Home' Defence Technology Review : DTR OCT 2015 Contents DEFENCE SCIENCE
DEFENCE TECHNOLOGY REVIEW | ISSUE 14 | Oct 2015
DEFENCE TECHNOLOGY REVIEW | ISSUE 14 | Oct 2015
THE ‘GREMLINS’ PROGRAM – so named for the imaginary,
mischievous imps that became the good luck charms of many
British pilots during World War II – seeks to show the feasibility
of conducting safe, reliable operations involving multiple air-
launched, air-recoverable unmanned aerial vehicles (UAV). The
program also aims to verify that such systems (or Gremlins)
could provide significant cost advantages over expendable
systems, spreading out payload and airframe costs over multiple
uses instead of just one.
The program envisions launching groups of Gremlins from
large aircraft such as bombers or transport aircraft, as well as
from fighters and other small, fixed-wing platforms while those
planes are outside the engagement ranges of enemy air defences.
When the Gremlins complete their mission, a C-130 transport
aircraft would retrieve them in the air and carry them home,
THE US NAVY’S Office of Naval Research (ONR) is developing a
counter to the threat of cyber attack against ships at sea.
Recognising that cyber security is not restricted to data theft
from facilities or systems on land and that the threat extends
equally to wherever platforms are networked, ONR is progressing
with its Resilient Hull, Mechanical, and Electrical Security
(RHIMES) system. RHIMES is a cyber protection system
designed to make shipboard mechanical and electrical control
systems resilient to cyber attacks.
“The purpose of RHIMES is to enable us to fight through a
cyber attack,” said ONR Chief of Naval Research Rear Admiral
Mat Winter. “This technology will help the Navy protect its
shipboard physical systems, but it may also have important
applications to protecting our nation’s physical infrastructure.”
Dr. Ryan Craven, a program officer of the Cyber Security and
Complex Software Systems Program in ONR’s Mathematics
Computer and Information Sciences Division, explained that
RHIMES is designed to prevent an attacker from disabling or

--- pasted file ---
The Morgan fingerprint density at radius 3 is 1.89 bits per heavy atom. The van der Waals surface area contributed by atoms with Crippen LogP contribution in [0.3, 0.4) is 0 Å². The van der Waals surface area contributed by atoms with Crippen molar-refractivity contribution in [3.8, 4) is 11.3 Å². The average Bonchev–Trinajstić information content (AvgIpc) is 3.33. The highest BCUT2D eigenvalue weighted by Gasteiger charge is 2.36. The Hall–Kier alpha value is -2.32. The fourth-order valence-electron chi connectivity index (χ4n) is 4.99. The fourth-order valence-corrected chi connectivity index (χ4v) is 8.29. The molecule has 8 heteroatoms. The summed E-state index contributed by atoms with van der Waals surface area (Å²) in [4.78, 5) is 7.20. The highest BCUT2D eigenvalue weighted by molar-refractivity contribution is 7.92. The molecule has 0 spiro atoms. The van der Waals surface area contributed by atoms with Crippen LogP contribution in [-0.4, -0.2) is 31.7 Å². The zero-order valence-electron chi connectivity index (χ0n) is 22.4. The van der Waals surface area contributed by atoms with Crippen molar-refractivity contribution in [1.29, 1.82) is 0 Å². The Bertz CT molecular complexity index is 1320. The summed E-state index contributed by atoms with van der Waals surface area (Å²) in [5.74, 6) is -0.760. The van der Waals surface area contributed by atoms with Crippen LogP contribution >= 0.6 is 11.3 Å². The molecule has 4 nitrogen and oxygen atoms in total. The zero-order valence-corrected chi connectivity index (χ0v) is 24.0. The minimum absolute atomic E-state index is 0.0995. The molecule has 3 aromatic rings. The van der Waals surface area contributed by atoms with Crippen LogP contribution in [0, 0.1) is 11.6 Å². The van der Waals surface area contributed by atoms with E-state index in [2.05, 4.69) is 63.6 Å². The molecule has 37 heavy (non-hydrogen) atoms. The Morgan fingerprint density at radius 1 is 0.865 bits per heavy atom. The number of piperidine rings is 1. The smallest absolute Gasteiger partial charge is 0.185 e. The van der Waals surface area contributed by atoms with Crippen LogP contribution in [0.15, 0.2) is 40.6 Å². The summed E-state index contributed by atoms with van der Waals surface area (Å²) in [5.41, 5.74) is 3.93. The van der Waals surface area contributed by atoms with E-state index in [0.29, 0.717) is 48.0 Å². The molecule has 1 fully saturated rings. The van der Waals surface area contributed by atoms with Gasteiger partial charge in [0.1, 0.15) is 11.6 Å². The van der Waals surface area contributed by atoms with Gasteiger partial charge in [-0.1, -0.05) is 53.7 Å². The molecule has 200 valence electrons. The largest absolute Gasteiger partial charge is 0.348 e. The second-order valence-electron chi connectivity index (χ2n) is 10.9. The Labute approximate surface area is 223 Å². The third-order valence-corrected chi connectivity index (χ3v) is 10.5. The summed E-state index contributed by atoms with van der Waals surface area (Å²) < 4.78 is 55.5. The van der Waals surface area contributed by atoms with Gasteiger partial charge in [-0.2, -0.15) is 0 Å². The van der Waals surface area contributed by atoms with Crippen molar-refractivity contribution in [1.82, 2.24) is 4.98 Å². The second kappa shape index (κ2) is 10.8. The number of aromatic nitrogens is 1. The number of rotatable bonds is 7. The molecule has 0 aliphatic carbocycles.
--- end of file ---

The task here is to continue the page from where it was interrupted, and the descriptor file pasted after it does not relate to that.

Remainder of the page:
taking control of programmable logic controllers – the hardware
components that interface with physical systems on the ship.
“Some examples of the types of shipboard systems that
RHIMES is looking to protect include damage control and
firefighting, anchoring, climate control, electric power,
hydraulics, steering and engine control,” explained Craven. “It
essentially touches all parts of the ship.”
Whilst computer security systems protect against already
identified malicious code and are effectively reactive after the
event, hackers are able to stay one step ahead by simply making
minor changes to their virus to avoid detection.
“Instead, RHIMES relies on advanced cyber resiliency
techniques to introduce diversity and stop entire classes of
attacks at once,” Craven said.
Most physical controllers have redundant back-ups in place
that have the same core programming, he explained. These
back-ups allow the system to remain operational in the event of a
where ground crews would prepare them for their next mission
inside 24 hours.
DARPA plans to conduct a proof-of-concept flight
demonstration that could employ intelligence, surveillance
and reconnaissance and other modular, non-kinetic payloads,
expanding upon a request for information issued to industry
last year calling for novel concepts for distributed airborne
capabilities. DARPA will also leverage off its prior success in
developing automated aerial refueling capabilities and its ongoing
efforts to create advanced UAV capture systems for ships.
With an expected lifetime of about 20 uses, Gremlins could fill
an advantageous design-and-use space between existing models
of missiles and conventional aircraft, according to DARPA
project manager Dan Patt. “We wouldn’t be discarding the entire